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Ehlers Danlos Syndrome

National Organization for Rare Disorders, Inc.

Important

It is possible that the main title of the report Ehlers Danlos Syndrome is not the name you expected. Please check the synonyms listing to find the alternate name(s) and disorder subdivision(s) covered by this report.

Synonyms

  • E-D Syndrome
  • EDS

Disorder Subdivisions

  • Ehlers Danlos syndrome, classic type
  • Ehlers Danlos syndrome, hypermobility type
  • Ehlers Danlos syndrome, vascular type
  • Ehlers Danlos syndrome, kyphoscoliotic type
  • Ehlers Danlos syndrome, arthrochalasia type
  • Ehlers Danlos syndrome, dermatosparaxis type
  • Ehlers Danlos syndrome, progeroid form
  • Ehlers Danlos syndrome, cardiac valvular form

General Discussion

Ehlers-Danlos syndrome (EDS) is a group of hereditary connective tissue disorders characterized by defects of the major structural protein in the body (collagen). Collagen, a tough, fibrous protein, plays an essential role in holding together, strengthening, and providing elasticity to bodily cells and tissues. Due to defects of collagen, primary EDS symptoms and findings include abnormally flexible, loose joints (articular hypermobility) that may easily become dislocated; unusually loose, thin, stretchy (elastic) skin; and excessive fragility of the skin, blood vessels, and other bodily tissues and membranes.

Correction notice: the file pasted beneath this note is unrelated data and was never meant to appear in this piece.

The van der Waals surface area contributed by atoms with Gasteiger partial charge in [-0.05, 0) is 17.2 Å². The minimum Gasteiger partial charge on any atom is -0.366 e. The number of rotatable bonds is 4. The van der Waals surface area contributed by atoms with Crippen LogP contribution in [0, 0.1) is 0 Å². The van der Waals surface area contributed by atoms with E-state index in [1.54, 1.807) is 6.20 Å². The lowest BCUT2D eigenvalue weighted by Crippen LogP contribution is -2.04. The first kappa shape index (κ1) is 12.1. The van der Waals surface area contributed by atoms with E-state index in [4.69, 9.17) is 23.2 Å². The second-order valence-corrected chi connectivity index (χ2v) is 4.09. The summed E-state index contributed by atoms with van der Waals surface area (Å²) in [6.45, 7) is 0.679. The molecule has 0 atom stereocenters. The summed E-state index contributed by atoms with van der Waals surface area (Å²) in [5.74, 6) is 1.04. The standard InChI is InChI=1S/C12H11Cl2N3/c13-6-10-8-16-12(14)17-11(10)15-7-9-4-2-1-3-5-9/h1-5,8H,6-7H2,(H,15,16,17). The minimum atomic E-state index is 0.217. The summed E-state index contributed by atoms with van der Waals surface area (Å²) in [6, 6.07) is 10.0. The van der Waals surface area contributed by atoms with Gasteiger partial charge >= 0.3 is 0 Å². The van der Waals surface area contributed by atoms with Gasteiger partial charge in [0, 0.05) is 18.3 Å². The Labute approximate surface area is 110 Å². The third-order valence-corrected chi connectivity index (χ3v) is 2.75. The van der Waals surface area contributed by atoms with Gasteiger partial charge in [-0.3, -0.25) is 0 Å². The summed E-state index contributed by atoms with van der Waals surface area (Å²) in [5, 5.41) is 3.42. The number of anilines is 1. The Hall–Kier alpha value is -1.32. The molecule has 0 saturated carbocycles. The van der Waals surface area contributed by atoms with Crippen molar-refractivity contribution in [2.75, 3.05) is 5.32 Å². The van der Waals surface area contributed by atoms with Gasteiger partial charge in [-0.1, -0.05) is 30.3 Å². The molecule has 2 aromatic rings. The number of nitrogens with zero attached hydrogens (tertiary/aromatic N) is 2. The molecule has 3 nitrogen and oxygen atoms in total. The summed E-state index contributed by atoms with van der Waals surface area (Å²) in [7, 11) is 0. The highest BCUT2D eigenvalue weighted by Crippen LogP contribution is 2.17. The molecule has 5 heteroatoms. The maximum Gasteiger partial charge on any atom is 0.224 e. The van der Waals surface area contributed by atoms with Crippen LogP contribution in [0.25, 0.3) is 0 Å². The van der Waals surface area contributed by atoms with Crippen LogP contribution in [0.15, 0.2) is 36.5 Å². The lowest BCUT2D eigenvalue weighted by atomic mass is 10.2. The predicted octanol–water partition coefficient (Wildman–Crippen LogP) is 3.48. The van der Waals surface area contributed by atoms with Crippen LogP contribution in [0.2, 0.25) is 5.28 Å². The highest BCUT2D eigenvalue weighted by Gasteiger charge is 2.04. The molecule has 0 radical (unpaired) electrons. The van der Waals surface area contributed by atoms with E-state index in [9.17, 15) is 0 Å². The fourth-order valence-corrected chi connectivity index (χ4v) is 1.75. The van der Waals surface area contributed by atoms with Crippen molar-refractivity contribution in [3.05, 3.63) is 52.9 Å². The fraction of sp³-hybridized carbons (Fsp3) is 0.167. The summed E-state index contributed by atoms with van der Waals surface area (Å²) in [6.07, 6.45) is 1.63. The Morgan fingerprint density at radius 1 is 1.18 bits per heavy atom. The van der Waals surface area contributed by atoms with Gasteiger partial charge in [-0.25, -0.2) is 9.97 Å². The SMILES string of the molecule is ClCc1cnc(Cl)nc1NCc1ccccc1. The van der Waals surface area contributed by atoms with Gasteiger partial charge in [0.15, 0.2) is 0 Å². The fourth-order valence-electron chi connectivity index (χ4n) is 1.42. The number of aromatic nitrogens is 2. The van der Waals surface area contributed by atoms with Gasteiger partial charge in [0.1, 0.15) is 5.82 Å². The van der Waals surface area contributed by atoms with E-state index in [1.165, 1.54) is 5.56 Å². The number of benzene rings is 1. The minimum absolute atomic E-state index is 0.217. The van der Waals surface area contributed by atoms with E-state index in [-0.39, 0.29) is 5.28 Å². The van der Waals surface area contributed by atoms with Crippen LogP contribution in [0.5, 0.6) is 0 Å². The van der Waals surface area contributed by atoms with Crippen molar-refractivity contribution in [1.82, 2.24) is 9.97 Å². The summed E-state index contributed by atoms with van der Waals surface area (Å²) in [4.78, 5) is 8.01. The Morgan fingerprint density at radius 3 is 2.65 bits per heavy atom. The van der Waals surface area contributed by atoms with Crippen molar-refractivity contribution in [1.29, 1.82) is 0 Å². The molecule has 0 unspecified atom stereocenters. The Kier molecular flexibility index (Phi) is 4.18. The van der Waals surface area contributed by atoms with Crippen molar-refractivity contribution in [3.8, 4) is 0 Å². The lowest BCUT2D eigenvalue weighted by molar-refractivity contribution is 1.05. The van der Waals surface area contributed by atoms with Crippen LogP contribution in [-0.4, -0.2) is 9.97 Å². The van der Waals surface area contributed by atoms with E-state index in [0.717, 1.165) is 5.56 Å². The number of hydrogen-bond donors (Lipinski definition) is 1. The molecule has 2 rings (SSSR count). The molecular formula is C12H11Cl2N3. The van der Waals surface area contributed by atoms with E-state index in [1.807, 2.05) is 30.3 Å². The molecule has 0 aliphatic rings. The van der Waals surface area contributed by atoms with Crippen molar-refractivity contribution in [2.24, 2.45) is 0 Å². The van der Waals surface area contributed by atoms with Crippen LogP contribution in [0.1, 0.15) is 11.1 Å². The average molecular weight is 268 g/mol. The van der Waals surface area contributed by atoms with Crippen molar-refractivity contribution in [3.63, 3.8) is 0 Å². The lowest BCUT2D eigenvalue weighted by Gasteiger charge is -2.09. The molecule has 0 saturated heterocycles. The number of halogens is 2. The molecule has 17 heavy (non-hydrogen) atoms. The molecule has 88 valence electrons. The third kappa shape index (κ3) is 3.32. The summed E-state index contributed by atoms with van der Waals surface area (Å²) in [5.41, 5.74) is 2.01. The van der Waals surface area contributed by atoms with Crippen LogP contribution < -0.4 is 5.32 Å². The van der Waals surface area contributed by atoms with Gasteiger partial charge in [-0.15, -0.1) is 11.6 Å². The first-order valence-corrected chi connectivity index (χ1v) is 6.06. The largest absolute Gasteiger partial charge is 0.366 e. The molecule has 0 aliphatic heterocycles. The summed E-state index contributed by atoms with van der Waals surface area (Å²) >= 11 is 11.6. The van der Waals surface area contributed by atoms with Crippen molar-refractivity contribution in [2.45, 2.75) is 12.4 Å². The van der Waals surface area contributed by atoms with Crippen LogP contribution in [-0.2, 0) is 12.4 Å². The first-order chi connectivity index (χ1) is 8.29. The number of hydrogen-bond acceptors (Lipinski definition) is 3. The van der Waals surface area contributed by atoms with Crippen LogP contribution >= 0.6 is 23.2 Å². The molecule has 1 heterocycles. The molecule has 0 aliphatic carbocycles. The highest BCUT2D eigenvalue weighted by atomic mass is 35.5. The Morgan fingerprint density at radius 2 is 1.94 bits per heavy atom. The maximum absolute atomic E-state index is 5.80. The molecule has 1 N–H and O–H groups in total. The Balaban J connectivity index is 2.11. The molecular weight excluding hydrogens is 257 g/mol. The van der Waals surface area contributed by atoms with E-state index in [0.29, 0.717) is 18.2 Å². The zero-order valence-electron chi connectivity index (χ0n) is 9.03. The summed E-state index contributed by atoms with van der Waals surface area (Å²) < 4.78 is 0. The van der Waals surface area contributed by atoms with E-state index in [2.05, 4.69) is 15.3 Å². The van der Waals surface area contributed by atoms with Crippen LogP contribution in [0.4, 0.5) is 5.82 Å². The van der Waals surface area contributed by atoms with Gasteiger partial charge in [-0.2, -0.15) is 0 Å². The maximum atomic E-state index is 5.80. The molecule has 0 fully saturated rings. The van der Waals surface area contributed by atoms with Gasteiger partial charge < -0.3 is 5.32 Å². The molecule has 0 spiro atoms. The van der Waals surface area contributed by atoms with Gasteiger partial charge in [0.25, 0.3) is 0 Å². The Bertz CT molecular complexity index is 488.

The different types of EDS were originally categorized in a classification system that used Roman numerals (e.g., EDS I to EDS XI), based upon each form's associated symptoms and findings (clinical evidence) and underlying cause. A revised, simplified classification system (revised nosology) has since been described in the medical literature that categorizes EDS into six major subtypes, based upon clinical evidence, underlying biochemical defects, and mode of inheritance.



Each subtype of EDS is a distinct hereditary disorder that may affect individuals within certain families (kindreds). In other words, parents with one subtype of EDS will not have children with another EDS subtype. Depending upon the specific subtype present, Ehlers-Danlos syndrome is usually transmitted as an autosomal dominant or autosomal recessive trait.

Resources

Ehlers-Danlos National Foundation

1760 Old Meadow Road, Suite 500

McLean, VA 22102

USA

Tel: (703)506-2892

Fax: (703)506-3266

Email: ednfstaff@ednf.org

Internet: http://www.ednf.org



NIH/National Institute of Arthritis and Musculoskeletal and Skin Diseases

Information Clearinghouse

One AMS Circle

Bethesda, MD 20892-3675

USA

Tel: (301)495-4484

Fax: (301)718-6366

Tel: (877)226-4267

TDD: (301)565-2966

Email: NIAMSinfo@mail.nih.gov

Internet: http://www.niams.nih.gov/



Coalition for Heritable Disorders of Connective Tissue (CHDCT)

4301 Connecticut Avenue, NW Suite 404

Washington, DC 20008

Tel: (202)362-9599

Fax: (202)966-8553

Tel: (800)778-7171

Email: chdct@pxe.org

Internet: http://www.chdct2.org/



Ehlers-Danlos Support Group UK